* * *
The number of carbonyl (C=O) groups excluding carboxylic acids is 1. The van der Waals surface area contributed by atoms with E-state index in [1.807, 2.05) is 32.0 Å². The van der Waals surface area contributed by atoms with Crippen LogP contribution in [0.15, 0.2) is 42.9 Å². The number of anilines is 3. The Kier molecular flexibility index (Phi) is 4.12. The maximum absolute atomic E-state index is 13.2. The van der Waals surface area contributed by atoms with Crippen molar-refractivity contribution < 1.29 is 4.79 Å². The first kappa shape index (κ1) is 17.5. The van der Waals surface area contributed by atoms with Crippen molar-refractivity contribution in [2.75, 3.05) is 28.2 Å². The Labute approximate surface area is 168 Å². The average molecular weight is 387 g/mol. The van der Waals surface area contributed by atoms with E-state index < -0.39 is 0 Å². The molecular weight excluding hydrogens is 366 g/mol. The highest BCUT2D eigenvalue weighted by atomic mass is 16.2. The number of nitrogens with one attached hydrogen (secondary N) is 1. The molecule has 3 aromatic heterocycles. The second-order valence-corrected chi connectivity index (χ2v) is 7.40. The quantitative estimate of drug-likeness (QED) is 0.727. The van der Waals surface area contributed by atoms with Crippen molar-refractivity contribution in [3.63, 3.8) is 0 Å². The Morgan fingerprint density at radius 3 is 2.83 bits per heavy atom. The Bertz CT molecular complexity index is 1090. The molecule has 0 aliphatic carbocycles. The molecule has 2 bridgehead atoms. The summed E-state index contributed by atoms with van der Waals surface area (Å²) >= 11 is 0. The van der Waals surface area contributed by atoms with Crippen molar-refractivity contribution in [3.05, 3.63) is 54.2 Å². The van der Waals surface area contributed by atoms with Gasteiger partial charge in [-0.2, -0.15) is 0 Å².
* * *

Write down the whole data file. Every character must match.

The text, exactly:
The number of carbonyl (C=O) groups excluding carboxylic acids is 1. The van der Waals surface area contributed by atoms with E-state index in [1.807, 2.05) is 32.0 Å². The van der Waals surface area contributed by atoms with Crippen LogP contribution in [0.15, 0.2) is 42.9 Å². The number of anilines is 3. The Kier molecular flexibility index (Phi) is 4.12. The maximum absolute atomic E-state index is 13.2. The van der Waals surface area contributed by atoms with Crippen molar-refractivity contribution < 1.29 is 4.79 Å². The first kappa shape index (κ1) is 17.5. The van der Waals surface area contributed by atoms with Crippen molar-refractivity contribution in [2.75, 3.05) is 28.2 Å². The Labute approximate surface area is 168 Å². The average molecular weight is 387 g/mol. The van der Waals surface area contributed by atoms with E-state index < -0.39 is 0 Å². The molecular weight excluding hydrogens is 366 g/mol. The highest BCUT2D eigenvalue weighted by atomic mass is 16.2. The number of nitrogens with one attached hydrogen (secondary N) is 1. The molecule has 3 aromatic heterocycles. The second-order valence-corrected chi connectivity index (χ2v) is 7.40. The quantitative estimate of drug-likeness (QED) is 0.727. The van der Waals surface area contributed by atoms with Crippen molar-refractivity contribution in [3.63, 3.8) is 0 Å². The Morgan fingerprint density at radius 3 is 2.83 bits per heavy atom. The Bertz CT molecular complexity index is 1090. The molecule has 0 aliphatic carbocycles. The molecule has 2 bridgehead atoms. The summed E-state index contributed by atoms with van der Waals surface area (Å²) >= 11 is 0. The van der Waals surface area contributed by atoms with Crippen molar-refractivity contribution in [3.05, 3.63) is 54.2 Å². The van der Waals surface area contributed by atoms with Gasteiger partial charge in [-0.2, -0.15) is 0 Å².